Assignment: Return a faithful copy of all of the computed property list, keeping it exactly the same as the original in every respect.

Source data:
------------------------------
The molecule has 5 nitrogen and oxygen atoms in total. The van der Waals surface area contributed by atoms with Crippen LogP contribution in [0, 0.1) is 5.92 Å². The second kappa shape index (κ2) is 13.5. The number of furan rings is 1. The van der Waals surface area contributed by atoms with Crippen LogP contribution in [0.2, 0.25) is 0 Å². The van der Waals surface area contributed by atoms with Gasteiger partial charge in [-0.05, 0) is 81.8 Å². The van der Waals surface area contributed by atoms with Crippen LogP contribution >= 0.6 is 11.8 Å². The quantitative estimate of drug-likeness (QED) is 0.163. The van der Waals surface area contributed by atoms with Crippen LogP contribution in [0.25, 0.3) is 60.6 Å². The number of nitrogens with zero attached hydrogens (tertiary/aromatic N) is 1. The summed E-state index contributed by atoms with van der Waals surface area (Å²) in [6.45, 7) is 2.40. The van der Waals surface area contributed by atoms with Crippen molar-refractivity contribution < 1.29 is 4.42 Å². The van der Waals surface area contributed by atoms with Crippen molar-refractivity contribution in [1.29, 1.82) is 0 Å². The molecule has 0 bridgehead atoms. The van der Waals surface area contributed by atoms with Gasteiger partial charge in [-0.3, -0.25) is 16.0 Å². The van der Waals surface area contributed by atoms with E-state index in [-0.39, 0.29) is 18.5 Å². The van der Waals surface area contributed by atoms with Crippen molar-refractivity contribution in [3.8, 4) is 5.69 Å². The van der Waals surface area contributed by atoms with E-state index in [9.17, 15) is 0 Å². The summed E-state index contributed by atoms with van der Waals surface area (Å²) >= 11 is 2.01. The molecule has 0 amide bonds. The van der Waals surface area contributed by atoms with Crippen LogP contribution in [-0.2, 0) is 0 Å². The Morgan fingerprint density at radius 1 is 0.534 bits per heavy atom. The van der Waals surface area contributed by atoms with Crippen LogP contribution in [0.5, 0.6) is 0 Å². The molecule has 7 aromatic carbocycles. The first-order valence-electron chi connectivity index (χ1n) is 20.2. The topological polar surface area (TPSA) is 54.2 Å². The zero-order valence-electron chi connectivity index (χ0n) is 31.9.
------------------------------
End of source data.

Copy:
The molecule has 5 nitrogen and oxygen atoms in total. The van der Waals surface area contributed by atoms with Crippen LogP contribution in [0, 0.1) is 5.92 Å². The second kappa shape index (κ2) is 13.5. The number of furan rings is 1. The van der Waals surface area contributed by atoms with Crippen LogP contribution in [0.2, 0.25) is 0 Å². The van der Waals surface area contributed by atoms with Gasteiger partial charge in [-0.05, 0) is 81.8 Å². The van der Waals surface area contributed by atoms with Crippen LogP contribution >= 0.6 is 11.8 Å². The quantitative estimate of drug-likeness (QED) is 0.163. The van der Waals surface area contributed by atoms with Crippen LogP contribution in [0.25, 0.3) is 60.6 Å². The number of nitrogens with zero attached hydrogens (tertiary/aromatic N) is 1. The summed E-state index contributed by atoms with van der Waals surface area (Å²) in [6.45, 7) is 2.40. The van der Waals surface area contributed by atoms with Crippen molar-refractivity contribution < 1.29 is 4.42 Å². The van der Waals surface area contributed by atoms with Crippen molar-refractivity contribution in [1.29, 1.82) is 0 Å². The molecule has 0 bridgehead atoms. The van der Waals surface area contributed by atoms with Gasteiger partial charge in [-0.3, -0.25) is 16.0 Å². The van der Waals surface area contributed by atoms with E-state index in [-0.39, 0.29) is 18.5 Å². The van der Waals surface area contributed by atoms with Crippen molar-refractivity contribution in [3.8, 4) is 5.69 Å². The van der Waals surface area contributed by atoms with E-state index in [9.17, 15) is 0 Å². The summed E-state index contributed by atoms with van der Waals surface area (Å²) >= 11 is 2.01. The molecule has 0 amide bonds. The van der Waals surface area contributed by atoms with Crippen LogP contribution in [-0.2, 0) is 0 Å². The Morgan fingerprint density at radius 1 is 0.534 bits per heavy atom. The van der Waals surface area contributed by atoms with Crippen LogP contribution in [0.5, 0.6) is 0 Å². The molecule has 7 aromatic carbocycles. The first-order valence-electron chi connectivity index (χ1n) is 20.2. The topological polar surface area (TPSA) is 54.2 Å². The zero-order valence-electron chi connectivity index (χ0n) is 31.9.